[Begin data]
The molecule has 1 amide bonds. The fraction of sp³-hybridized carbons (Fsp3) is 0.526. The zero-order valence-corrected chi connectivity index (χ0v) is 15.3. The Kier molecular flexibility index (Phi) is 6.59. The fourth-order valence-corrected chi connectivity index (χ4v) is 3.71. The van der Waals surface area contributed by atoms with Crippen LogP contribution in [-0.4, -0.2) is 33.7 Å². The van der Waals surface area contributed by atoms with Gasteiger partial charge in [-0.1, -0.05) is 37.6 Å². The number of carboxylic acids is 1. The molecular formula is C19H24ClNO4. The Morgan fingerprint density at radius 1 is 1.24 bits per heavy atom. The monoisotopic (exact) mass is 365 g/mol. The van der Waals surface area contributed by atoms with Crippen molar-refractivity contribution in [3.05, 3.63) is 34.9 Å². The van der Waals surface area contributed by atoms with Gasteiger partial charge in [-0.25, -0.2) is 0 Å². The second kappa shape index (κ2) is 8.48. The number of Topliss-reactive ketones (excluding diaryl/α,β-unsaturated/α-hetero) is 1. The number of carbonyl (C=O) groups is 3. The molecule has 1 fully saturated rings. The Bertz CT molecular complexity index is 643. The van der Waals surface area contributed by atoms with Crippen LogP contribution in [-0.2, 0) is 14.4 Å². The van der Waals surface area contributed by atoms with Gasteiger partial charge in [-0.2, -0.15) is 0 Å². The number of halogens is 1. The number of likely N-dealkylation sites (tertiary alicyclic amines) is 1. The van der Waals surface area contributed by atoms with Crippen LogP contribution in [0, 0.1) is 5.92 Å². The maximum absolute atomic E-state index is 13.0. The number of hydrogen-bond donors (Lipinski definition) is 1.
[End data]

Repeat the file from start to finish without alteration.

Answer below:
The molecule has 1 amide bonds. The fraction of sp³-hybridized carbons (Fsp3) is 0.526. The zero-order valence-corrected chi connectivity index (χ0v) is 15.3. The Kier molecular flexibility index (Phi) is 6.59. The fourth-order valence-corrected chi connectivity index (χ4v) is 3.71. The van der Waals surface area contributed by atoms with Crippen LogP contribution in [-0.4, -0.2) is 33.7 Å². The van der Waals surface area contributed by atoms with Gasteiger partial charge in [-0.1, -0.05) is 37.6 Å². The number of carboxylic acids is 1. The molecular formula is C19H24ClNO4. The Morgan fingerprint density at radius 1 is 1.24 bits per heavy atom. The monoisotopic (exact) mass is 365 g/mol. The van der Waals surface area contributed by atoms with Crippen molar-refractivity contribution in [3.05, 3.63) is 34.9 Å². The van der Waals surface area contributed by atoms with Gasteiger partial charge in [-0.25, -0.2) is 0 Å². The second kappa shape index (κ2) is 8.48. The number of Topliss-reactive ketones (excluding diaryl/α,β-unsaturated/α-hetero) is 1. The number of carbonyl (C=O) groups is 3. The molecule has 1 fully saturated rings. The Bertz CT molecular complexity index is 643. The van der Waals surface area contributed by atoms with Crippen LogP contribution in [-0.2, 0) is 14.4 Å². The van der Waals surface area contributed by atoms with Gasteiger partial charge in [-0.2, -0.15) is 0 Å². The number of halogens is 1. The number of likely N-dealkylation sites (tertiary alicyclic amines) is 1. The van der Waals surface area contributed by atoms with Crippen LogP contribution in [0, 0.1) is 5.92 Å². The maximum absolute atomic E-state index is 13.0. The number of hydrogen-bond donors (Lipinski definition) is 1.